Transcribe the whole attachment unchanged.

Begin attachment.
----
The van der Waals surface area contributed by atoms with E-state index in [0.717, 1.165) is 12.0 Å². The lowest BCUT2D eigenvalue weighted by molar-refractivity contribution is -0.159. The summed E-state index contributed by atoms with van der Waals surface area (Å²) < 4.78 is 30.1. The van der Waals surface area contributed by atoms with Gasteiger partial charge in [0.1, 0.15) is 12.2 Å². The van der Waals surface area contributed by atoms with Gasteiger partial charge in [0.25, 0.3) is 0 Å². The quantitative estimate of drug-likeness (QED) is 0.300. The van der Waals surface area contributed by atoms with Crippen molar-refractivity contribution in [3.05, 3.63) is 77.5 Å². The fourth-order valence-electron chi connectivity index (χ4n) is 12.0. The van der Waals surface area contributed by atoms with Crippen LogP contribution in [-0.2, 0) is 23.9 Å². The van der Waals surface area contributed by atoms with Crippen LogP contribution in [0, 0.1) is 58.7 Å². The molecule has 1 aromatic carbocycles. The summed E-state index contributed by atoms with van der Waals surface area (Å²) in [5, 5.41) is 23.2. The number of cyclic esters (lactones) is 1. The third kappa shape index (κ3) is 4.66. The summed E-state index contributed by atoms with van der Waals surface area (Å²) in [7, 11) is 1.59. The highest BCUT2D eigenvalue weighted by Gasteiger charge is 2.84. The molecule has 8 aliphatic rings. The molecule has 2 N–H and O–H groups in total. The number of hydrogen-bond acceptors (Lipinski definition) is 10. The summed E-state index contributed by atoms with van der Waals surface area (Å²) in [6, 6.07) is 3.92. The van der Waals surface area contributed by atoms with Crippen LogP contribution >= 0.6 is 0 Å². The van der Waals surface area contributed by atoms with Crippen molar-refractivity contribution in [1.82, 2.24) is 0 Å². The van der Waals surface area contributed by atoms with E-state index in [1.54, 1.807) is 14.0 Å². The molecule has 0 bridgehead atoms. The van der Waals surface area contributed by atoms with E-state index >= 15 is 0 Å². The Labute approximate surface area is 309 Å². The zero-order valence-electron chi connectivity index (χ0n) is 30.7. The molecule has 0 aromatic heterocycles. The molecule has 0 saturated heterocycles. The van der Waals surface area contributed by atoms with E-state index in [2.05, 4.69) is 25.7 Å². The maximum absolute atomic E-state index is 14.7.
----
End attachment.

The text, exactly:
The van der Waals surface area contributed by atoms with E-state index in [0.717, 1.165) is 12.0 Å². The lowest BCUT2D eigenvalue weighted by molar-refractivity contribution is -0.159. The summed E-state index contributed by atoms with van der Waals surface area (Å²) < 4.78 is 30.1. The van der Waals surface area contributed by atoms with Gasteiger partial charge in [0.1, 0.15) is 12.2 Å². The van der Waals surface area contributed by atoms with Gasteiger partial charge in [0.25, 0.3) is 0 Å². The quantitative estimate of drug-likeness (QED) is 0.300. The van der Waals surface area contributed by atoms with Crippen molar-refractivity contribution in [3.05, 3.63) is 77.5 Å². The fourth-order valence-electron chi connectivity index (χ4n) is 12.0. The van der Waals surface area contributed by atoms with Crippen LogP contribution in [-0.2, 0) is 23.9 Å². The van der Waals surface area contributed by atoms with Crippen LogP contribution in [0, 0.1) is 58.7 Å². The molecule has 1 aromatic carbocycles. The summed E-state index contributed by atoms with van der Waals surface area (Å²) in [5, 5.41) is 23.2. The number of cyclic esters (lactones) is 1. The third kappa shape index (κ3) is 4.66. The summed E-state index contributed by atoms with van der Waals surface area (Å²) in [7, 11) is 1.59. The highest BCUT2D eigenvalue weighted by Gasteiger charge is 2.84. The molecule has 8 aliphatic rings. The molecule has 2 N–H and O–H groups in total. The number of hydrogen-bond acceptors (Lipinski definition) is 10. The summed E-state index contributed by atoms with van der Waals surface area (Å²) in [6, 6.07) is 3.92. The van der Waals surface area contributed by atoms with Crippen LogP contribution >= 0.6 is 0 Å². The van der Waals surface area contributed by atoms with Crippen molar-refractivity contribution in [1.82, 2.24) is 0 Å². The van der Waals surface area contributed by atoms with E-state index in [1.54, 1.807) is 14.0 Å². The molecule has 0 bridgehead atoms. The van der Waals surface area contributed by atoms with E-state index >= 15 is 0 Å². The Labute approximate surface area is 309 Å². The zero-order valence-electron chi connectivity index (χ0n) is 30.7. The molecule has 0 aromatic heterocycles. The molecule has 0 saturated heterocycles. The van der Waals surface area contributed by atoms with E-state index in [2.05, 4.69) is 25.7 Å². The maximum absolute atomic E-state index is 14.7.